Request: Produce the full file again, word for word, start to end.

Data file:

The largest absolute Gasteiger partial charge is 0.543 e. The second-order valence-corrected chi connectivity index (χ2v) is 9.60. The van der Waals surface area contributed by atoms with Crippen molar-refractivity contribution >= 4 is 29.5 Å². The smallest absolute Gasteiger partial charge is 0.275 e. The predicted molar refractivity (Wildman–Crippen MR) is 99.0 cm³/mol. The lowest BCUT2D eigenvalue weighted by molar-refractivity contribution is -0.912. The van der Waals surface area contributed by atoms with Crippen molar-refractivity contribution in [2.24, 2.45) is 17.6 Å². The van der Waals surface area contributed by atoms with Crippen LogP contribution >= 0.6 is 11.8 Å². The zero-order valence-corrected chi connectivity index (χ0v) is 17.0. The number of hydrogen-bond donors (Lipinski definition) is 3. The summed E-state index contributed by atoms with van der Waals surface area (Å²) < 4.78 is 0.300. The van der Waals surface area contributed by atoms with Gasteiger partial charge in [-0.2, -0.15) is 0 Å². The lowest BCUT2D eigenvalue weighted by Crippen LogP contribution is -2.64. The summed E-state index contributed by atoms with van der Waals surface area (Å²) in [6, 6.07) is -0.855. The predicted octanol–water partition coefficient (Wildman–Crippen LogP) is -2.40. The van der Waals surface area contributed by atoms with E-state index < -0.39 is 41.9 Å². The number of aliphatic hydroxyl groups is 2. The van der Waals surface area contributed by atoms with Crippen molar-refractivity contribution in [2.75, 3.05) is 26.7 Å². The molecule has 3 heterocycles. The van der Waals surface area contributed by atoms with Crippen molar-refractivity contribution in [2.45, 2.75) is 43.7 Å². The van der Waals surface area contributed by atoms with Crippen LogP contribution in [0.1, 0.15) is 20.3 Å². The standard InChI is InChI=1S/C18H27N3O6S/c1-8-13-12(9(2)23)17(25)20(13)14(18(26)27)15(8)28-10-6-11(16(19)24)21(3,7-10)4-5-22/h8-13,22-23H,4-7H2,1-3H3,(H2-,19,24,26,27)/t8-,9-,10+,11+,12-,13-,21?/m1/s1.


The largest absolute Gasteiger partial charge is 0.543 e. The second-order valence-corrected chi connectivity index (χ2v) is 9.60. The van der Waals surface area contributed by atoms with Crippen molar-refractivity contribution >= 4 is 29.5 Å². The smallest absolute Gasteiger partial charge is 0.275 e. The predicted molar refractivity (Wildman–Crippen MR) is 99.0 cm³/mol. The lowest BCUT2D eigenvalue weighted by molar-refractivity contribution is -0.912. The van der Waals surface area contributed by atoms with Crippen molar-refractivity contribution in [2.24, 2.45) is 17.6 Å². The van der Waals surface area contributed by atoms with Crippen LogP contribution >= 0.6 is 11.8 Å². The zero-order valence-corrected chi connectivity index (χ0v) is 17.0. The number of hydrogen-bond donors (Lipinski definition) is 3. The summed E-state index contributed by atoms with van der Waals surface area (Å²) < 4.78 is 0.300. The van der Waals surface area contributed by atoms with Gasteiger partial charge in [-0.2, -0.15) is 0 Å². The lowest BCUT2D eigenvalue weighted by Crippen LogP contribution is -2.64. The summed E-state index contributed by atoms with van der Waals surface area (Å²) in [6, 6.07) is -0.855. The predicted octanol–water partition coefficient (Wildman–Crippen LogP) is -2.40. The van der Waals surface area contributed by atoms with E-state index < -0.39 is 41.9 Å². The number of aliphatic hydroxyl groups is 2. The van der Waals surface area contributed by atoms with Crippen molar-refractivity contribution in [2.75, 3.05) is 26.7 Å². The molecule has 3 heterocycles. The van der Waals surface area contributed by atoms with Crippen molar-refractivity contribution in [2.45, 2.75) is 43.7 Å². The van der Waals surface area contributed by atoms with Crippen LogP contribution in [0.1, 0.15) is 20.3 Å². The standard InChI is InChI=1S/C18H27N3O6S/c1-8-13-12(9(2)23)17(25)20(13)14(18(26)27)15(8)28-10-6-11(16(19)24)21(3,7-10)4-5-22/h8-13,22-23H,4-7H2,1-3H3,(H2-,19,24,26,27)/t8-,9-,10+,11+,12-,13-,21?/m1/s1.